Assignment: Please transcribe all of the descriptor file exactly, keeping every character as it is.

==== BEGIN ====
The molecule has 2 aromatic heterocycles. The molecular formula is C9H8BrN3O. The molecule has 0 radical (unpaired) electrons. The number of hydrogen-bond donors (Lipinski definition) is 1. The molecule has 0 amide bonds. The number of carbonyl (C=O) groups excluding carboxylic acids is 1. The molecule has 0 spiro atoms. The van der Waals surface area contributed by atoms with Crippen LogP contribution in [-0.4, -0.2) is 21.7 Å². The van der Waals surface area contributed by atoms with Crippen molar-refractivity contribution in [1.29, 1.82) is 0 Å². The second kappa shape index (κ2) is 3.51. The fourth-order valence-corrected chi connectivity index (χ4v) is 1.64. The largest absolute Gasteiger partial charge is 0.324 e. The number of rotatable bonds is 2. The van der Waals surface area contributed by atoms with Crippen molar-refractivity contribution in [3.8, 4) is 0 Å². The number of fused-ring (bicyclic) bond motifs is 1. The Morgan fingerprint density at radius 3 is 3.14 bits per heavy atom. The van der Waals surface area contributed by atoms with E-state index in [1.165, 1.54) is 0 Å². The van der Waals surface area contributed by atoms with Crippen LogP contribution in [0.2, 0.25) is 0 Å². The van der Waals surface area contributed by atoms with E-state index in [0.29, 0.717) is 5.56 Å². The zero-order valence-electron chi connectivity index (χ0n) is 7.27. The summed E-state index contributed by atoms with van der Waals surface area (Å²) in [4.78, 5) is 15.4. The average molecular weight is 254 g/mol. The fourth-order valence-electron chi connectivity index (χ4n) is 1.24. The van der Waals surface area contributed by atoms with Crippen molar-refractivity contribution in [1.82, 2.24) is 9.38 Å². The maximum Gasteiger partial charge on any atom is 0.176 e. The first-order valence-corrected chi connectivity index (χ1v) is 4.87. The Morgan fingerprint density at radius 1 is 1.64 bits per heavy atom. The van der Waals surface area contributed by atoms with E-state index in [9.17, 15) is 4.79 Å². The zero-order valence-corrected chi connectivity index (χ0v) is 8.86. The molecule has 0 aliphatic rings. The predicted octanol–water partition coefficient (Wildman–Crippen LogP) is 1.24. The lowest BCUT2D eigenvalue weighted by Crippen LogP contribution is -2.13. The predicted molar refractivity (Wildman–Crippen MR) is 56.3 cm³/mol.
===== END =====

The molecule has 2 aromatic heterocycles. The molecular formula is C9H8BrN3O. The molecule has 0 radical (unpaired) electrons. The number of hydrogen-bond donors (Lipinski definition) is 1. The molecule has 0 amide bonds. The number of carbonyl (C=O) groups excluding carboxylic acids is 1. The molecule has 0 spiro atoms. The van der Waals surface area contributed by atoms with Crippen LogP contribution in [-0.4, -0.2) is 21.7 Å². The van der Waals surface area contributed by atoms with Crippen molar-refractivity contribution in [1.29, 1.82) is 0 Å². The second kappa shape index (κ2) is 3.51. The fourth-order valence-corrected chi connectivity index (χ4v) is 1.64. The largest absolute Gasteiger partial charge is 0.324 e. The number of rotatable bonds is 2. The van der Waals surface area contributed by atoms with Crippen molar-refractivity contribution in [3.8, 4) is 0 Å². The number of fused-ring (bicyclic) bond motifs is 1. The Morgan fingerprint density at radius 3 is 3.14 bits per heavy atom. The van der Waals surface area contributed by atoms with E-state index in [1.165, 1.54) is 0 Å². The van der Waals surface area contributed by atoms with Crippen LogP contribution in [0.2, 0.25) is 0 Å². The van der Waals surface area contributed by atoms with E-state index in [0.29, 0.717) is 5.56 Å². The zero-order valence-electron chi connectivity index (χ0n) is 7.27. The summed E-state index contributed by atoms with van der Waals surface area (Å²) in [4.78, 5) is 15.4. The average molecular weight is 254 g/mol. The fourth-order valence-electron chi connectivity index (χ4n) is 1.24. The van der Waals surface area contributed by atoms with Crippen molar-refractivity contribution in [1.82, 2.24) is 9.38 Å². The maximum Gasteiger partial charge on any atom is 0.176 e. The first-order valence-corrected chi connectivity index (χ1v) is 4.87. The Morgan fingerprint density at radius 1 is 1.64 bits per heavy atom. The van der Waals surface area contributed by atoms with E-state index in [9.17, 15) is 4.79 Å². The zero-order valence-corrected chi connectivity index (χ0v) is 8.86. The molecule has 0 aliphatic rings. The predicted octanol–water partition coefficient (Wildman–Crippen LogP) is 1.24. The lowest BCUT2D eigenvalue weighted by Crippen LogP contribution is -2.13. The predicted molar refractivity (Wildman–Crippen MR) is 56.3 cm³/mol.